International investigators on Sunday began probing why a Russian airliner carrying 224 people crashed in Egypt's Sinai Peninsula, killing everyone on board, as rescue workers widened their search for missing victims.
An army officer involved in the efforts said search crews had recovered 163 bodies so far, including the body of a girl found eight kilometres (five miles) from the bulk of the wreckage from Saturday's crash.
Flags were flying at half mast in Russia on Sunday and entertainment television programmes were cancelled as part of a national day of mourning for the victims, most of them Russians, aged from 10 months to 77 years.
The Egyptian government said there were 214 Russian and three Ukranian passengers on board, and seven crew members.
Cairo and Moscow have both downplayed the claim from the Islamic State group branch in Egypt that it brought down the aircraft flown by the Kogalymavia airline, operating under the name Metrojet, en route from Sharm el-Sheikh to Saint Petersburg.
Egyptian Prime Minister Sharif Ismail said experts had confirmed the militants could not down a plane at the 30,000 feet (9,000 metres) altitude at which the Airbus 321 was flying, while Russian Transport Minister Maxim Sokolov said the claim "cannot be considered accurate".
A Russian team including Sokolov and emergency minister Vladimir Puchkov arrived at the scene of the wreckage in a remote part of the restive Sinai Peninsula, Russian official media reported quoting a ministerial aide.
Two air accident investigators from France -- Airbus's home country -- are also to travel to Egypt along with six experts from the aerospace giant to help with the probe.
Germany's Lufthansa, Emirates and Air France all said they would halt flights over Sinai until the reasons behind the crash became clear.
The plane lost contact with air traffic control 23 minutes after taking off from the Red Sea resort of Sharm el-Sheikh on Saturday morning.
- 'Nothing abnormal' -
Wreckage and dead bodies were found scattered over an area of six to eight square kilometres (two and a half to three square miles), around 100 kilometres south of the town of El-Arish, Egyptian officials said.
An Egyptian officer said on Sunday that the search perimeter would be widened to 15 kilometres.
"We found a three-year-old girl eight kilometres from the scene" of the main wreckage, he told AFP from a military base in El-Hassna, around 60 kilometres from the crash site.
Many of the bodies were missing limbs, said the officer, who requested anonymity because he was not authorised to speak to media.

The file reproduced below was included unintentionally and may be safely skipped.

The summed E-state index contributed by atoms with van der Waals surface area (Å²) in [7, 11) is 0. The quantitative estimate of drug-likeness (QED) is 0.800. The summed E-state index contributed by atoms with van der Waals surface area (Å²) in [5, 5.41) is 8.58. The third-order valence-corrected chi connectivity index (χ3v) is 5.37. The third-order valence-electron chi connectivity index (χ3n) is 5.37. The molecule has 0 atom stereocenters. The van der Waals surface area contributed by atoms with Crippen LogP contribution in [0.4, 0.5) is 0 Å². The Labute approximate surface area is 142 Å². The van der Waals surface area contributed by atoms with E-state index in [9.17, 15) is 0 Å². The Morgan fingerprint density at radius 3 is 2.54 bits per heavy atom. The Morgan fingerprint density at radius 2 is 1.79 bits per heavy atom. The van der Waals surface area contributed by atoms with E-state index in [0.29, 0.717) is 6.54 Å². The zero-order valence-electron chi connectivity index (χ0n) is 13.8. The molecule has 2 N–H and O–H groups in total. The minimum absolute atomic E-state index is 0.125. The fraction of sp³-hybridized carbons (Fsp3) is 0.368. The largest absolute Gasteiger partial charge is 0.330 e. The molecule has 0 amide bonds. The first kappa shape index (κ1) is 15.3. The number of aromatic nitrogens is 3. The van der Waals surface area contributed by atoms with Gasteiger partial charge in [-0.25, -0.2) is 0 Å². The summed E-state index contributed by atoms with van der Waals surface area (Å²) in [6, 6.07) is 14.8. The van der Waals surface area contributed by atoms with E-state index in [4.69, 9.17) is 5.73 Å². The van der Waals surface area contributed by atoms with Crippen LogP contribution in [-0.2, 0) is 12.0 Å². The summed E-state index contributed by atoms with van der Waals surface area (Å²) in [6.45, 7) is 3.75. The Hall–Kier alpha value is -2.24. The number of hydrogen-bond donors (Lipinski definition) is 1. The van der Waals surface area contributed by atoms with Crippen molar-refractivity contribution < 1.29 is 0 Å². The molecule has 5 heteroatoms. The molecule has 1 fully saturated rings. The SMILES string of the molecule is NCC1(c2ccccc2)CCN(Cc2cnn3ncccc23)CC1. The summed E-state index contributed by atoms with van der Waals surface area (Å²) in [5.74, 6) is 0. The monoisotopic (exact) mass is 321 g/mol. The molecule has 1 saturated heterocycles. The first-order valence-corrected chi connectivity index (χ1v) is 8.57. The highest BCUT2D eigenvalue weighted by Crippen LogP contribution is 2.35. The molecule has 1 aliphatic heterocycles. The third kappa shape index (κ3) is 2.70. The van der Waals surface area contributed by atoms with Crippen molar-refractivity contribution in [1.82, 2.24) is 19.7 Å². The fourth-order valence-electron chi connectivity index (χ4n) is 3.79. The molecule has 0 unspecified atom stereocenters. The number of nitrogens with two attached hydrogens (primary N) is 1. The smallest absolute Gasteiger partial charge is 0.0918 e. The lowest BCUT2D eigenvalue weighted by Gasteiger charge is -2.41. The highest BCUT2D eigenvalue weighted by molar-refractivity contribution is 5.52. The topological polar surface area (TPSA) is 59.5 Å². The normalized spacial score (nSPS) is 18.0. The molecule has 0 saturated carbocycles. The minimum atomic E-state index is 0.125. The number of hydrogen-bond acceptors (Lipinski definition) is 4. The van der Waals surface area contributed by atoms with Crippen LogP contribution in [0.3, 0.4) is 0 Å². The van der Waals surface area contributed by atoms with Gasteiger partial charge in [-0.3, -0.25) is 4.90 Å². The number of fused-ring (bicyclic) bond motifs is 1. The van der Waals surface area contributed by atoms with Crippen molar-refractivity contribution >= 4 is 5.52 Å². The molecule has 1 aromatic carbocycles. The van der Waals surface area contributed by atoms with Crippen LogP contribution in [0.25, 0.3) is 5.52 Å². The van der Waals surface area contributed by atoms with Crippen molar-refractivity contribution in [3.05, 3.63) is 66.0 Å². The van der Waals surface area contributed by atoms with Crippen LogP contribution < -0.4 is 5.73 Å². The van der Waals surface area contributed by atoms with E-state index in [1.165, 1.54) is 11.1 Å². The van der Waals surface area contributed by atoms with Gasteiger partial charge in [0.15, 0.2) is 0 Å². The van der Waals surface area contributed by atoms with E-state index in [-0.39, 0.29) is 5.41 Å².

The IS affiliate waging an insurgency in the Sinai claimed it brought down the plane in revenge for Russian air strikes against the group in Syria.
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But experts rejected the idea they have either the equipment or expertise to hit the flight, which an Egyptian official said was flying at some 30,000 feet when communication was lost.
To reach a plane at that altitude "you would need hard-to-use missiles, so it seems unlikely," added Jean-Paul Troadec, former director of France's BEA aviation investigation agency.
"This requires trained people and equipment that IS does not have, to my knowledge."
Experts said a surface-to-air missile strike could have taken place if the aircraft had been descending, and that a bomb on board could not yet be ruled out, but a technical or human error was more likely.
An Egyptian air traffic control official said the pilot told him in their last exchange that he had radio trouble, but Civil Aviation Minister Mohamed Hossam Kamal said communications had been "normal".
"There was nothing abnormal... and the pilot didn't ask to change the plane's route," he said.
Kogalymavia released a statement offering condolences to the families of the victims and defending the pilot, Valery Nemov, who it said had more than 12,000 hours of flying experience, including 3,860 hours on an Airbus A321.
- 'Keep hoping' -
Russia has a dismal air safety record, and while larger carriers have started to upgrade their ageing fleets the crash will likely raise concerns about smaller airlines like Kogalymavia.
Metrojet said the aircraft underwent safety checks last year, and Russian aviation agency Rosaviatsia said there was "no reason to consider that the cause of the disaster was a technical problem or a crew error".
Russia's state-owned Rossiya 24 channel periodically interrupted coverage Sunday with photos of smiling crash victims apparently taken on their vacations and posted on social networks.
Flags flew at half-mast on the State Duma and other official buildings.
Locals in Saint Petersburg brought flowers and stuffed animals to a makeshift memorial in the arrivals area of the city's Pulkovo airport.
The US, France, the UN and Venezuela all offered their condolences to relatives of the victims.
The last major air crash in Egypt was in 2004, when a Flash Airlines Boeing 737 plunged into the Red Sea after taking off from Sharm el-Sheikh. All 148 people on board, most of them French, died.
Millions of tourists, including many Russians, visit the resort, but an Islamist insurgency has raged in north Sinai since the army ousted president Mohamed Morsi in 2013.